Answer patient and family questions fully and honestly within the limits of the radiographer’s/radiological technologist’s knowledge, authority, and responsibility. The radiographer/radiological technologist may be required to seek additional information or refer the patient to the most appropriate healthcare provider.
Respect patients’ rights.
Collaborate and consult with patients, appropriate decision-makers, and healthcare providers to facilitate optimal patient care.
Maintain current knowledge of safety standards pertaining to the radiographer’s/radiological technologist’s practice and conduct all procedures and examinations in keeping with these standards.
Intervene in circumstances of abuse or unsafe, incompetent, or unethical practice.
Duties to health professionals:
Respect other health professionals.
Refrain from making unsubstantiated comments about colleagues and the institution to patients or other persons
Duties to society:
Respect all human rights.
Deal responsibly with radiation; be guided by the ALARA principle.
Treat all individuals with respect, dignity, and without discrimination, providing care regardless of race, culture, national, social or ethnic origin, colour, gender, martial and family status, sexual orientation, religious or political affiliation, language, age, type of illness, mental or physical ability.
Duties to the environment:
Limit unnecessary radiation exposure.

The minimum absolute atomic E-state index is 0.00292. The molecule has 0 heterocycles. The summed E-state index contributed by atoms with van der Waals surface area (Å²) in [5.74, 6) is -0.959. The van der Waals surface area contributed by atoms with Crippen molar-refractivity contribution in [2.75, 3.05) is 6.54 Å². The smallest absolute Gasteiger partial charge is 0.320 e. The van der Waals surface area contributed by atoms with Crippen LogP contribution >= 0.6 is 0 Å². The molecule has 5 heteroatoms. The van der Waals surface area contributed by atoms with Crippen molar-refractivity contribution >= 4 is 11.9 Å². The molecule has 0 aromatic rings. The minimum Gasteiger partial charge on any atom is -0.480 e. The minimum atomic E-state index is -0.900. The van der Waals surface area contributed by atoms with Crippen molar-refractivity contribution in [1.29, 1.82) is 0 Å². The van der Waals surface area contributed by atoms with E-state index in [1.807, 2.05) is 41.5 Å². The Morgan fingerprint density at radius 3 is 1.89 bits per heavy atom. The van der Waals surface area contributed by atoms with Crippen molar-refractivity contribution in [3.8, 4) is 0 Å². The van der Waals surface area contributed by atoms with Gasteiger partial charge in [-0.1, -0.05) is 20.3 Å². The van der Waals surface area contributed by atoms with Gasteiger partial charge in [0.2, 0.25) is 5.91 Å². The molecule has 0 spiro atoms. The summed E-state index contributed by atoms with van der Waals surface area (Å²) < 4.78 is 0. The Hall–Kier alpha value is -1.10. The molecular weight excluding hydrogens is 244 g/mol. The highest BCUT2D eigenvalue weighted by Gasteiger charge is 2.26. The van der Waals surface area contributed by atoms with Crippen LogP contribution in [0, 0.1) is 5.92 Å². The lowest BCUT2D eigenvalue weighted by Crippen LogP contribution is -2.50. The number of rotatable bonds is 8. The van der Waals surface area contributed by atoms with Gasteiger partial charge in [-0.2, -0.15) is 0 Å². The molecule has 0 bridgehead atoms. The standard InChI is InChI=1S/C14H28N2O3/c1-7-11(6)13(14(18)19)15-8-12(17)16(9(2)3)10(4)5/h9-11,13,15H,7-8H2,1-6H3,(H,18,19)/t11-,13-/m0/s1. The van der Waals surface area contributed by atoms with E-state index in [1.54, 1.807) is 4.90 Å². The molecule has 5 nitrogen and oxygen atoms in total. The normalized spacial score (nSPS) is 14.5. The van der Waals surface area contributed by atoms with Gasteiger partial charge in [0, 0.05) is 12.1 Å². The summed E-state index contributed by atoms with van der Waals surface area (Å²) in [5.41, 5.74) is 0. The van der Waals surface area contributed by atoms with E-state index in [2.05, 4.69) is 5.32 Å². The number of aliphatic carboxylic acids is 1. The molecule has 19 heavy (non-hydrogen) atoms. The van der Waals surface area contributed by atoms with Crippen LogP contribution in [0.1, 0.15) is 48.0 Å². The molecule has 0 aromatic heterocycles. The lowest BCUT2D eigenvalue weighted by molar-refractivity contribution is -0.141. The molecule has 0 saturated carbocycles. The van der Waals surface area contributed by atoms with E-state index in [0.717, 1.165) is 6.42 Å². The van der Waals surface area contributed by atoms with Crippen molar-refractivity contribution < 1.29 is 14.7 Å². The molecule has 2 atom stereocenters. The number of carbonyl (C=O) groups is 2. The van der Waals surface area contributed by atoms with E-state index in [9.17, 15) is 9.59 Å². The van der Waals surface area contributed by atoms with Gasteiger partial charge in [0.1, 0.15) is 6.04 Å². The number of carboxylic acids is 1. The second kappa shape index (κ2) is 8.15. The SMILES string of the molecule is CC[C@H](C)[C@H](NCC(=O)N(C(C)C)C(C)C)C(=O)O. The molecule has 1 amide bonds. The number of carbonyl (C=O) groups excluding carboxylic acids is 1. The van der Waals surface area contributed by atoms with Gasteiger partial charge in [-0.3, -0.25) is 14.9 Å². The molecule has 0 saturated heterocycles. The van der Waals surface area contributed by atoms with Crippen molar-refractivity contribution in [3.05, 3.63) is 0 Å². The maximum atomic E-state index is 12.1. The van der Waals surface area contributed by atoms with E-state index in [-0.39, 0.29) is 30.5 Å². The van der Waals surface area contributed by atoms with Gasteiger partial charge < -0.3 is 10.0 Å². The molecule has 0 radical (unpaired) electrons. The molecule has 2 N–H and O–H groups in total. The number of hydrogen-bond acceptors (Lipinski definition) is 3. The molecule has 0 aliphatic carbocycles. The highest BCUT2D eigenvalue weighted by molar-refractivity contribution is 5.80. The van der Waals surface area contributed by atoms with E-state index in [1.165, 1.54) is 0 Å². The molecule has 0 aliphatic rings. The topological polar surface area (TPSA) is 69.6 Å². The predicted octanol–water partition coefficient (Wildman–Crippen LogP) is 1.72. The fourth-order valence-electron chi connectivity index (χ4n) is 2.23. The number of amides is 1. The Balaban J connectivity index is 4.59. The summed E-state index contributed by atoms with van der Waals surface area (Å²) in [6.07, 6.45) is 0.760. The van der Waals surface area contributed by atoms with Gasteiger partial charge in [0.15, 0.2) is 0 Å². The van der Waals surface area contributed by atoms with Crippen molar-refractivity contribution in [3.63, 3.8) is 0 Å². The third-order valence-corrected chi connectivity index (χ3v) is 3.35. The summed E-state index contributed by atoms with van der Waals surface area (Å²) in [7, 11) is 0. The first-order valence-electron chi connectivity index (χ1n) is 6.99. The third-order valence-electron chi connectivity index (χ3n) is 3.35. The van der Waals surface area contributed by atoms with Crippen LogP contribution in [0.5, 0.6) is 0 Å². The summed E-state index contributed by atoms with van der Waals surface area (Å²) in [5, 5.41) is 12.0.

Protect the environment by assuring the correct disposal of medical waste.
Ensure a safe environment and take steps to minimize the exposure to potential risks (for example, radiation exposure, strong magnetic fields, risk of infection)
Duties to one-self:
Practice professionally. Uphold the professional standing of the profession.
Improve professional standards with evidence-based documentation linked to continuous professional development (CPD). Develop professional role with appropriate education and training.
Engage in lifelong learning to maintain a consistent level of competence in the disciplines of practice.
Remain current on radiographer/radiological technologist trends, basing practice choices on evidence, and applying this knowledge to the clinical and research environments as deemed appropriate.
Aspire to a high level of professional efficacy at all times.
Maintain and enhance personal well-being and never perform responsibilities when under the influence of substances or affected by any condition that could impede the quality or safety of care.
Be accountable for professional actions and decisions, including errors.
Ensure all oral and written statements are truthful, clear, and concise.
Ensure all professional activities are appropriate and are not a conflict of interest.
Uphold the profession by conducting all professional activities in a manner which will maintain public trust and confidence.
Make use of appropriate professional, institutional, or regulatory mechanisms to intervene when witness to abuse or unsafe, incompetent, or unethical practice while supporting colleagues who appropriately notify relevant authorities.
Promote a culture of research in the radiographic field that will improve the quality of evidence-based recommendations in the future. Confidentiality and informed consent must be evident in research that includes patients and or their records.
Act under the law with regard to maintenance of registration or licence to practice.
It would be impossible to create guidelines that would cover every possible real-life situation. The radiographer/radiological technologist needs ethical reasoning to navigate the day-to-day actions based on professional ethical guidelines.